According to the Guinness Book of Records, the tallest living horse is named Big Jake. Big Jake stands at approximately 20 hands, meaning he is 80 inches tall. This horse currently lives at a farm in Wisconsin. And even though he is the tallest horse in the world, he’s actually a very gentle creature who has never hurt anyone. However, big Jake does eat about twice the amount of food as a normal horse and has a habit of chewing peoples’ hair.
When it comes to the biggest horse in history, that goes to the Shire named Sampson, also known as Mammoth. Samson was born in 1846, and he still holds the record for being the tallest horse ever at 21.25 hands. That means he was 86.5 inches tall. Samson weighed 3,360 pounds. Because of his weight, he was also the heaviest horse ever recorded.
The Shire Horse Breed
Shires are the largest breed of horse in the entire world. They range anywhere between 17 and 19 hands and can weigh between 1,800 and 2,400 pounds. That makes these horses enormous. Just like with most draft horse breeds, shires were bred selectively to be massive for industrial work and farm work.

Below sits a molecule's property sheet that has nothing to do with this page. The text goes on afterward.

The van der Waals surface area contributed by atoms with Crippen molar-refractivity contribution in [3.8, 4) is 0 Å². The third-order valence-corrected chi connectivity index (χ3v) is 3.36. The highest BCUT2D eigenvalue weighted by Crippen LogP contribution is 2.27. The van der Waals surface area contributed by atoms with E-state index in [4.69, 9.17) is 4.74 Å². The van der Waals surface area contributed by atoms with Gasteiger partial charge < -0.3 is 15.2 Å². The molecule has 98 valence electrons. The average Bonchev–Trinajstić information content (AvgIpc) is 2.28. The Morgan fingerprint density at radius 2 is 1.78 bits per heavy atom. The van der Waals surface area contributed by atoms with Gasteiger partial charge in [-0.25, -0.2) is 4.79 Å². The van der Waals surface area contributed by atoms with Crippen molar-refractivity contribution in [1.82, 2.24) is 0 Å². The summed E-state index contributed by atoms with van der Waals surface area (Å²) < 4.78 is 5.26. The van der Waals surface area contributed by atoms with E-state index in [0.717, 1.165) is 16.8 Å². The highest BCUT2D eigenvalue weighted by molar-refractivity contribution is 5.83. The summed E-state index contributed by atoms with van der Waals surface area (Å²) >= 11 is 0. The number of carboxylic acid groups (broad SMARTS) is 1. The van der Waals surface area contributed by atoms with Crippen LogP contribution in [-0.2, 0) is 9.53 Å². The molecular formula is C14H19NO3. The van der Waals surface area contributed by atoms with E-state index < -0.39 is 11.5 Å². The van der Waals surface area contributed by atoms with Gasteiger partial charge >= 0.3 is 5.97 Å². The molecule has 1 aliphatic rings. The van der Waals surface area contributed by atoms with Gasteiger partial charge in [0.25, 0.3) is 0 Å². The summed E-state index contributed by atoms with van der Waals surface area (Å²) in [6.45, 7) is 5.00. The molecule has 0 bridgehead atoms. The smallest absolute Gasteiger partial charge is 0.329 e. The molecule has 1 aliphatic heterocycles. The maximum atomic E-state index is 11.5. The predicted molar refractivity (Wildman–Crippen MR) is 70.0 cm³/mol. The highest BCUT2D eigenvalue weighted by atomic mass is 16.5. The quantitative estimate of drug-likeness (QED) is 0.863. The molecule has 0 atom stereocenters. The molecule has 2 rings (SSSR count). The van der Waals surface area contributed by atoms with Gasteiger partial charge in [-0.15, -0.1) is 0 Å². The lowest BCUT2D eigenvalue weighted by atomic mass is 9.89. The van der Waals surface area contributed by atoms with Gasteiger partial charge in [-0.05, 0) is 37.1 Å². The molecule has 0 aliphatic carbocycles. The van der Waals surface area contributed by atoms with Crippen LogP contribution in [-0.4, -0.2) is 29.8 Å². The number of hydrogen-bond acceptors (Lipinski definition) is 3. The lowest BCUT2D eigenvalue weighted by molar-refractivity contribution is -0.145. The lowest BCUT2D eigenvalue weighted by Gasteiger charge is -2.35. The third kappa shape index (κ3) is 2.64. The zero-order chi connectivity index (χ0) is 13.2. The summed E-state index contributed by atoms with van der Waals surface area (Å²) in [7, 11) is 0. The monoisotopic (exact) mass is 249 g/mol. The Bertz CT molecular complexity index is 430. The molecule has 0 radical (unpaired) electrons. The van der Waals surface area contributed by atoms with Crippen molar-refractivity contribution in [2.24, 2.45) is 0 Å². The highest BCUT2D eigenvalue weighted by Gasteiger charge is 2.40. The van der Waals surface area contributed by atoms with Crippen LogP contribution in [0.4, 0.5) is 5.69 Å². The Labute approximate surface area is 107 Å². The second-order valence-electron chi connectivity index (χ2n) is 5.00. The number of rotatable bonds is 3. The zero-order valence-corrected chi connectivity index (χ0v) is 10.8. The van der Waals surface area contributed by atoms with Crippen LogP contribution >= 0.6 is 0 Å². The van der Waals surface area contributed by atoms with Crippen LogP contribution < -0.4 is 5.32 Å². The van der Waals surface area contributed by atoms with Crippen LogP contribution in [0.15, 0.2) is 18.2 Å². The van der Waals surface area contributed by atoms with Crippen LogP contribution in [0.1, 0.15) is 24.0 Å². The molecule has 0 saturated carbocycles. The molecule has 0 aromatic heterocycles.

Shires traditionally towed barges through canal systems, pulled carts, and assisted with heavy plows for farmers. They were also used to deliver ale from breweries, which is still practiced today in some parts of the world. Because of their huge size and calm demeanour, Shires are also one of the best horse breeds to ride if you are a beginner.
However, because of the mechanization of the farming industry, Shires are not needed much anymore. This has caused their numbers to start decreasing, and today they are almost at risk of extinction.
Australian Draught Horse
The Australian Draught horse is another giant animal. They are a weird mixture of several different breeds, including Clydesdales, Shires, and Percherons. They first came around in 1976, bred for the harsh Australian environment. They combine all the strengths of their ancestors to be one of the most rugged horse breeds in the world.
A typical Australian Draught horse will stand between 16.2 and 17.2 hands, weighing somewhere between 1,300 and 1,900 pounds. These horses are admired for their strength, their gentle disposition, and their great work ethic. These are some of the best draft horses ever.
Dutch Draft Horse